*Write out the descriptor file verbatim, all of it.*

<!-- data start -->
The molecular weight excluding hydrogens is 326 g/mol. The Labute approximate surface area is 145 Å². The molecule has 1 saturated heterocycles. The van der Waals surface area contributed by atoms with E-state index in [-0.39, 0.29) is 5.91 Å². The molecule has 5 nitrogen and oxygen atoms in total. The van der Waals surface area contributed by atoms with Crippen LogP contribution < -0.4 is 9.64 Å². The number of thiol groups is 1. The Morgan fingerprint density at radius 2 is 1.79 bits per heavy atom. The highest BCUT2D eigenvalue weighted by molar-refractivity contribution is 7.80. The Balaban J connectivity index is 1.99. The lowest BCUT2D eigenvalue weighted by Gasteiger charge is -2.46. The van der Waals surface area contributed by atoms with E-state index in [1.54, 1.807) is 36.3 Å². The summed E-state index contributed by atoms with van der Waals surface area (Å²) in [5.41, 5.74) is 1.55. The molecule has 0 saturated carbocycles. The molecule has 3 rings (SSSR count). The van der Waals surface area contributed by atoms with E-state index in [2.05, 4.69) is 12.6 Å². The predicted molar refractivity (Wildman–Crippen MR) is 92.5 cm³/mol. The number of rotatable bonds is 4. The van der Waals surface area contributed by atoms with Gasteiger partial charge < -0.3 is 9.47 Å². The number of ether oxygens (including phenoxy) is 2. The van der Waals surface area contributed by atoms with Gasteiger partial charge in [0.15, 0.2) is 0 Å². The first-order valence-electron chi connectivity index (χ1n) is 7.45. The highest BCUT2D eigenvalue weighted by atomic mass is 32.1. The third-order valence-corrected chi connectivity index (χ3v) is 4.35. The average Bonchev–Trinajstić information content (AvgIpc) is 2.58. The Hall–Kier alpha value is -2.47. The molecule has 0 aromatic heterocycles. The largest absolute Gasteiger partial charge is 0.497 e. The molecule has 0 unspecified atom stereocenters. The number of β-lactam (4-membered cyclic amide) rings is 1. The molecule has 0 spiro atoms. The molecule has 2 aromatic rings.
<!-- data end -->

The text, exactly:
The molecular weight excluding hydrogens is 326 g/mol. The Labute approximate surface area is 145 Å². The molecule has 1 saturated heterocycles. The van der Waals surface area contributed by atoms with E-state index in [-0.39, 0.29) is 5.91 Å². The molecule has 5 nitrogen and oxygen atoms in total. The van der Waals surface area contributed by atoms with Crippen LogP contribution < -0.4 is 9.64 Å². The number of thiol groups is 1. The Morgan fingerprint density at radius 2 is 1.79 bits per heavy atom. The highest BCUT2D eigenvalue weighted by molar-refractivity contribution is 7.80. The Balaban J connectivity index is 1.99. The lowest BCUT2D eigenvalue weighted by Gasteiger charge is -2.46. The van der Waals surface area contributed by atoms with E-state index in [1.54, 1.807) is 36.3 Å². The summed E-state index contributed by atoms with van der Waals surface area (Å²) in [5.41, 5.74) is 1.55. The molecule has 0 saturated carbocycles. The molecule has 3 rings (SSSR count). The van der Waals surface area contributed by atoms with E-state index in [2.05, 4.69) is 12.6 Å². The predicted molar refractivity (Wildman–Crippen MR) is 92.5 cm³/mol. The number of rotatable bonds is 4. The van der Waals surface area contributed by atoms with Gasteiger partial charge < -0.3 is 9.47 Å². The number of ether oxygens (including phenoxy) is 2. The van der Waals surface area contributed by atoms with Gasteiger partial charge in [0.15, 0.2) is 0 Å². The first-order valence-electron chi connectivity index (χ1n) is 7.45. The highest BCUT2D eigenvalue weighted by atomic mass is 32.1. The third-order valence-corrected chi connectivity index (χ3v) is 4.35. The average Bonchev–Trinajstić information content (AvgIpc) is 2.58. The Hall–Kier alpha value is -2.47. The molecule has 0 aromatic heterocycles. The largest absolute Gasteiger partial charge is 0.497 e. The molecule has 0 unspecified atom stereocenters. The number of β-lactam (4-membered cyclic amide) rings is 1. The molecule has 0 spiro atoms. The molecule has 2 aromatic rings.